American Studies

2017 Carret Essay Contest

On March 4, 1801, Thomas Jefferson gave his first presidential inaugural address after a bruising, contested election involving painful personal attacks as well as thirty-six separate ballots in the House of Representatives.  Over two hundred years later and after a bruising election of his own, Donald Trump will also face a divided nation when he gives his address on January 20, 2017.

Compare these two men’s inaugural speeches addressing their rhetorical styles, specific arguments, and/or receptions after their delivery. What, in your view, are the most significant differences between the two, and what might these differences suggest about the changing values of our nation?

Here's the link to Thomas Jefferson's first inaugural address.

Carret Essay Contest submissions are due electronically to Samuele Pardini, coordinator of the American Studies Program ( by 5 p.m. on Wednesday, March 1. Please put your name only on the cover page to facilitate blind review.

Submissions should adhere to the following guidelines:

  • While you may write from any disciplinary perspective, please use primary and/or secondary sources. Include a list of your sources, documented according to the discipline in which you are working.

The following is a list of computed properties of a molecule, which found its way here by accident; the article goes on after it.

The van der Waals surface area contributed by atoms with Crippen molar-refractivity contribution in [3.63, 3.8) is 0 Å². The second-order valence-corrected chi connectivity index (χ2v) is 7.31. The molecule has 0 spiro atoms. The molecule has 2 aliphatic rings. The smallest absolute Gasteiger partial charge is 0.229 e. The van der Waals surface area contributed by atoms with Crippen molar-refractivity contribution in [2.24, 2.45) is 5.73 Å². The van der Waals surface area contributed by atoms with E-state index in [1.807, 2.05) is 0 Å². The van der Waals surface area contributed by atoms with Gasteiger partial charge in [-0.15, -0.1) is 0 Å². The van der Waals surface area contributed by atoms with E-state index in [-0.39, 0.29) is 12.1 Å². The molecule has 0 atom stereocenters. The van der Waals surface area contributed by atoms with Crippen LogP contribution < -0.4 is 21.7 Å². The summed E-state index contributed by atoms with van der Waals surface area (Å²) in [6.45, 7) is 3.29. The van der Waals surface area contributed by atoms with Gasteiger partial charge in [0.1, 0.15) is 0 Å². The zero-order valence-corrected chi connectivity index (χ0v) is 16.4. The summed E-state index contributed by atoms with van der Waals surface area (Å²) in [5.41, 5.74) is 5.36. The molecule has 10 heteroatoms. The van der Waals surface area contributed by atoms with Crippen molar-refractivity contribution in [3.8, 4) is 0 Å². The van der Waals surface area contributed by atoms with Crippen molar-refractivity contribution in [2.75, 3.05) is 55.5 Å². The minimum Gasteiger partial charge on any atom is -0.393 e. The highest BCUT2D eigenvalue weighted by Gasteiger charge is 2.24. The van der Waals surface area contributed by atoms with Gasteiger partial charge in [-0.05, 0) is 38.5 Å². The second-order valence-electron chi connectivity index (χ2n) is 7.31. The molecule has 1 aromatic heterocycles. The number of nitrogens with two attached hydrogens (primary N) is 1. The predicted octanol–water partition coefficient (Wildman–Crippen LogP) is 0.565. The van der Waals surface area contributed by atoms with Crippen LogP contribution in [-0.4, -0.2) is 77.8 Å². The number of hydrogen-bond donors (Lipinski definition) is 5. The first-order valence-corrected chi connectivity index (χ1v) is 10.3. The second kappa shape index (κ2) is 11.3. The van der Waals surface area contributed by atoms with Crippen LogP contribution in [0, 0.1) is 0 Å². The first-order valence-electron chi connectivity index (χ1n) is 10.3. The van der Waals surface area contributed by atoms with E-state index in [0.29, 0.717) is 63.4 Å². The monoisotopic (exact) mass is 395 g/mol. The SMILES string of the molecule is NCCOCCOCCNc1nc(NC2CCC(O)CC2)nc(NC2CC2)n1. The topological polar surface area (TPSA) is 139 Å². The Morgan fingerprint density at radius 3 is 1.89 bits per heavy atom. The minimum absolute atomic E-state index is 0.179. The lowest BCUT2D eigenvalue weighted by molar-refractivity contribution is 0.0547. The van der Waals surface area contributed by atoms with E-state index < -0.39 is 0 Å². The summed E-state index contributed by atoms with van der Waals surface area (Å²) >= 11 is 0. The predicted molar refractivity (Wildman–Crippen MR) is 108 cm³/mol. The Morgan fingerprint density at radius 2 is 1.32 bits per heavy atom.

• Essays should be between 1,500-2,000 words (roughly six to eight pages).
  • Include a 300-word summary of your essay with your submission.
  • The American Studies Advisory Board will evaluate all submissions and will consider depth of insight, felicity of expression, creativity of approach, rigor of research and power of argumentation.
  • First prize is $1,000 and a paid overnight trip to Monticello, including special recognition at an evening program; second prize is $500; and third prize is $100. In addition, the three winners will present their ideas at a Carret-themed session on SURF Day (April 25).
  • Students are encouraged to work with a faculty mentor on the project. If mentors have any questions about their mentoring role, please direct them to Cassandra Kircher, coordinator of the Carret Essay Contest (